tarianism to so purify themselves that they
will be appointed lo perform miracles.
At Hall Cat no's sister's wedding tho brides
maids wore daffodil silk frocks with whito
chiffon fichus and large, whitu chip hats
trimmed with daffodils and whito plumes.
Tho bride, of course, wa3 in whito satin and
Two of the graceful shapes of this Spring aro
shown in the cut. Tho ono has a puckered
Tarn O'Shauter crown of straw and a fluted
straw brim. It is trimmed round and round
tho erown with fine pink and whito blossoms.
Tho feathers any brown, a hit of brown velvet
ribbon and creamy laco is used to trim the
back, and the hat itself is of brown. Purple
hats and green oifes aro mado in this shape,
and do good Spring service, though thoy seem
a hit over-gay iu coloring, and shy ladies cling
to black and brown and straw-color or whito
for tho foundation tor their milliner', aud add
tho green or purplo touches in tho floworc.
Tho other hat is a sailor shape, trimmed iu
front with a big bow of plaid ribbon blue r.ml
white and with a bunch of buttercups acainst
tho crown in tho hhek. Iu frotit, iu tho bow,
aro quill-shaped leaves "palm leaves," tho
milliners call them but they look moro liko
the lily of tho valley leaves. They aro now,
pretty, stylish, and gratifying to thoso who
object to feathers for humauo rcasous.
A new flower this year for hat trimming is
called tho Monlo Carlo daisy. It h like the
English garden daisy a littlo head of lino
pink and whito petals, with no yellow show
ing, or just the least bit way iu the center.
The artificial flowers aro very daintily colored,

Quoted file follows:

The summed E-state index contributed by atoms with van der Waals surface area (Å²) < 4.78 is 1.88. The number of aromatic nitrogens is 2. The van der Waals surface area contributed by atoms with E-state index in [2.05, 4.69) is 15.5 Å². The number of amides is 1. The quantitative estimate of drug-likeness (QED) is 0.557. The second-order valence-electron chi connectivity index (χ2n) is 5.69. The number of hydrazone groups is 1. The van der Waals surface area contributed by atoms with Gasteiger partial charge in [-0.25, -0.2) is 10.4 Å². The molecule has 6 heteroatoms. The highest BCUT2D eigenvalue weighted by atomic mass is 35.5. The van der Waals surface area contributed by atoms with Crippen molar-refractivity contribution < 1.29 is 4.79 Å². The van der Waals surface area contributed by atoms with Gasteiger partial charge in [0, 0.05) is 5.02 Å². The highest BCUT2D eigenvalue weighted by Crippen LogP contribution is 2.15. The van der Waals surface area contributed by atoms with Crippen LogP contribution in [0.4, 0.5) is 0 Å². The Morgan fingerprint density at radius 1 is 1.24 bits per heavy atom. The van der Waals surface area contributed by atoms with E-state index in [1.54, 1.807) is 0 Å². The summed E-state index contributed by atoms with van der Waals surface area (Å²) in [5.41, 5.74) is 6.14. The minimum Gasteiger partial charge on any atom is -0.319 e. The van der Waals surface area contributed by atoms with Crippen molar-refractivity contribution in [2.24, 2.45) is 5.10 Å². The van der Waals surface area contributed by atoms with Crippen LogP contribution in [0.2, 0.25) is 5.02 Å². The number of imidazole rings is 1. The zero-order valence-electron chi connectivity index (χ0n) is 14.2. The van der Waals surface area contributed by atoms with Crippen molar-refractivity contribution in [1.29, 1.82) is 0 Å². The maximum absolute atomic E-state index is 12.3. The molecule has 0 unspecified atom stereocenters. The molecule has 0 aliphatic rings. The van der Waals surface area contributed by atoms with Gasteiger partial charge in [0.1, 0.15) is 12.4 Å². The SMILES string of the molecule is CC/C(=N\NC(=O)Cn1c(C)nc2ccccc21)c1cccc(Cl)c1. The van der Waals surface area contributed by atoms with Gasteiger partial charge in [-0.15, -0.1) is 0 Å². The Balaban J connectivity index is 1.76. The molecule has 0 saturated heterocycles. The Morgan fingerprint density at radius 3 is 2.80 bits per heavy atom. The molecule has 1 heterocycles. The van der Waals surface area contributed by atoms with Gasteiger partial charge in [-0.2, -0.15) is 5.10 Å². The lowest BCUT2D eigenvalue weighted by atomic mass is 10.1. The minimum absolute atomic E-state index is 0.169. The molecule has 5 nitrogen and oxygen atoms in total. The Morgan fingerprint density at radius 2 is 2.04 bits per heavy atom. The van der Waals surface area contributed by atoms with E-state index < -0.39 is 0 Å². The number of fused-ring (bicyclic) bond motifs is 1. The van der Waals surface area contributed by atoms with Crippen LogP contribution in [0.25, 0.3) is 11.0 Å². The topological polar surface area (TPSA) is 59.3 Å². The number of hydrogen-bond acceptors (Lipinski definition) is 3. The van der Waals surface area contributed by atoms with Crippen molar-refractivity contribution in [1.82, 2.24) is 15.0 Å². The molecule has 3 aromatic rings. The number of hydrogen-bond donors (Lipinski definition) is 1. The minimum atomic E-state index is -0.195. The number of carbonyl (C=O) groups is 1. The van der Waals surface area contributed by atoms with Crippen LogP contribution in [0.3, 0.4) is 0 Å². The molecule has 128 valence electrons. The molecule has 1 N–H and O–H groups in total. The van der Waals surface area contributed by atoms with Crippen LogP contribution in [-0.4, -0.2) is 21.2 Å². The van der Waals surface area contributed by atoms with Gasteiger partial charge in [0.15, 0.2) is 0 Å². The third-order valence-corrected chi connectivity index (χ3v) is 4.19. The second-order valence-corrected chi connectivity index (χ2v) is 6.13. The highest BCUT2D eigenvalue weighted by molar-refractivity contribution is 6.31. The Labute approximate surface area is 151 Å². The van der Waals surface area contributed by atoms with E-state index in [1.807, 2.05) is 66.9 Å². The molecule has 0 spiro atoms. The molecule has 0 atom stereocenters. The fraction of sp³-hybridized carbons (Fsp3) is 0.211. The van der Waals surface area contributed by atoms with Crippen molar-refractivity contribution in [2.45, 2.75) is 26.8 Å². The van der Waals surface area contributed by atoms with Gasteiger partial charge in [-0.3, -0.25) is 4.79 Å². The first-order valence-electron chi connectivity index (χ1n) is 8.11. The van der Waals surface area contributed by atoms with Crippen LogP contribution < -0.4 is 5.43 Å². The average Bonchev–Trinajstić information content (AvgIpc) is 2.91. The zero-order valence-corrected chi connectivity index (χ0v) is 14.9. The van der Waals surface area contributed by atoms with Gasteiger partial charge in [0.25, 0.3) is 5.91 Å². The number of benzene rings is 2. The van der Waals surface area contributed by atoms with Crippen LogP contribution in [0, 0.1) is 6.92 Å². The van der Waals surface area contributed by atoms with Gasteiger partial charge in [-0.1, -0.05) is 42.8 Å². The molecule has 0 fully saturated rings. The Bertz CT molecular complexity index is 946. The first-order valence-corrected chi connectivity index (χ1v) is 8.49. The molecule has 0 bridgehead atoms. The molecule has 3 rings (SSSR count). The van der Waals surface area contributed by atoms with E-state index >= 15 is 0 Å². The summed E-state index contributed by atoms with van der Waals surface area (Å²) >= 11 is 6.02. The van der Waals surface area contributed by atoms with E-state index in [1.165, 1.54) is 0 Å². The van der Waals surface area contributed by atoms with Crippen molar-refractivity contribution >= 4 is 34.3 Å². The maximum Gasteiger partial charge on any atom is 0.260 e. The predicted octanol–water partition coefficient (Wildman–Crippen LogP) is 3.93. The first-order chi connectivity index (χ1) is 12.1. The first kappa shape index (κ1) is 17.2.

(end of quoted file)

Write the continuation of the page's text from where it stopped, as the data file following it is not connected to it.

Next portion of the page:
and a big, nodding Lunch of them makes a
Black flowers seem to bo U3ed very littlo this
season, which is causo for thanksgiving.
Big black hats of lace straw, or of shirred
net, aro trimmed with a host of pink roses, aud
aro sometimes hewitchinj'Iy pretty and becom
ing. "Noso hats," somo of tho girls call tho new
styles that aro tilted way forward over tho
oyes. la is not a pretty fashion, but many will
follow it, because that is tho only way they
havo of proving that thoy arc stylish.
High-crowned sailor hats which aro an
abomination scorn to bo coming in moro's
Alapaca and scrgo aro as popular fabrics as
Onalsoliitely rcliabloauthorify wo learn that
wrinkles aro produced by frowns, grimaces,
rcowls, shivers, laugh", thoughts, worries, aud
''tempers." Thero is a story told of a man
who happened to call upon a beautiful actress
when she was in a miglity temper over some
thing wrong in tho performance. Someouo
who know how angry tho fair lady could be,
asked him what he did while sho was scolding.
'I stayed still and watched her grow old," re
plied tho gentleman.
Etamino, a material often montioncd in fash
ion notes, is a thin, transparent stuff, much
like our grenadines. It is a'favoritu material
this season iu Paris, aud is often made up over
Again there is a fancy for all sorts of flowcra
upon ono hat. "Short-backed" sailors aro
trimmed round tho crown with an assortment